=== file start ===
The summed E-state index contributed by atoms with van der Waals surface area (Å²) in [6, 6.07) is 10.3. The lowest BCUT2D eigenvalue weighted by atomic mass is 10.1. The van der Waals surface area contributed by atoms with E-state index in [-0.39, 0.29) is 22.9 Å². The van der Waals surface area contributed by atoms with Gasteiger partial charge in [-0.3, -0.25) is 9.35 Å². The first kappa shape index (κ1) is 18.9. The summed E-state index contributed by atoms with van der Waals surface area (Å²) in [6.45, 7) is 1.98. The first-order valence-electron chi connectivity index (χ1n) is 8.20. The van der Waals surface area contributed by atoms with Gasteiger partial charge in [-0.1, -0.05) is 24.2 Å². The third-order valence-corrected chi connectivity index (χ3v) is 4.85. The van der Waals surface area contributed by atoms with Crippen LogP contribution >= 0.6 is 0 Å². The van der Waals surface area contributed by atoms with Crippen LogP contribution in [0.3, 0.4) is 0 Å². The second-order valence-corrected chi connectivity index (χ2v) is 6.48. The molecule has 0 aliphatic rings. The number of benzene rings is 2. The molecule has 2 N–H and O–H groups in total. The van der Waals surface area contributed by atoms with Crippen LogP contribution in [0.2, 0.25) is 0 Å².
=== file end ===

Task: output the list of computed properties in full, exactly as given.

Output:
The summed E-state index contributed by atoms with van der Waals surface area (Å²) in [6, 6.07) is 10.3. The lowest BCUT2D eigenvalue weighted by atomic mass is 10.1. The van der Waals surface area contributed by atoms with E-state index in [-0.39, 0.29) is 22.9 Å². The van der Waals surface area contributed by atoms with Gasteiger partial charge in [-0.3, -0.25) is 9.35 Å². The first kappa shape index (κ1) is 18.9. The summed E-state index contributed by atoms with van der Waals surface area (Å²) in [6.45, 7) is 1.98. The first-order valence-electron chi connectivity index (χ1n) is 8.20. The van der Waals surface area contributed by atoms with Gasteiger partial charge in [-0.1, -0.05) is 24.2 Å². The third-order valence-corrected chi connectivity index (χ3v) is 4.85. The van der Waals surface area contributed by atoms with Crippen LogP contribution >= 0.6 is 0 Å². The van der Waals surface area contributed by atoms with Crippen LogP contribution in [0.3, 0.4) is 0 Å². The second-order valence-corrected chi connectivity index (χ2v) is 6.48. The molecule has 0 aliphatic rings. The number of benzene rings is 2. The molecule has 2 N–H and O–H groups in total. The van der Waals surface area contributed by atoms with Crippen LogP contribution in [0.2, 0.25) is 0 Å².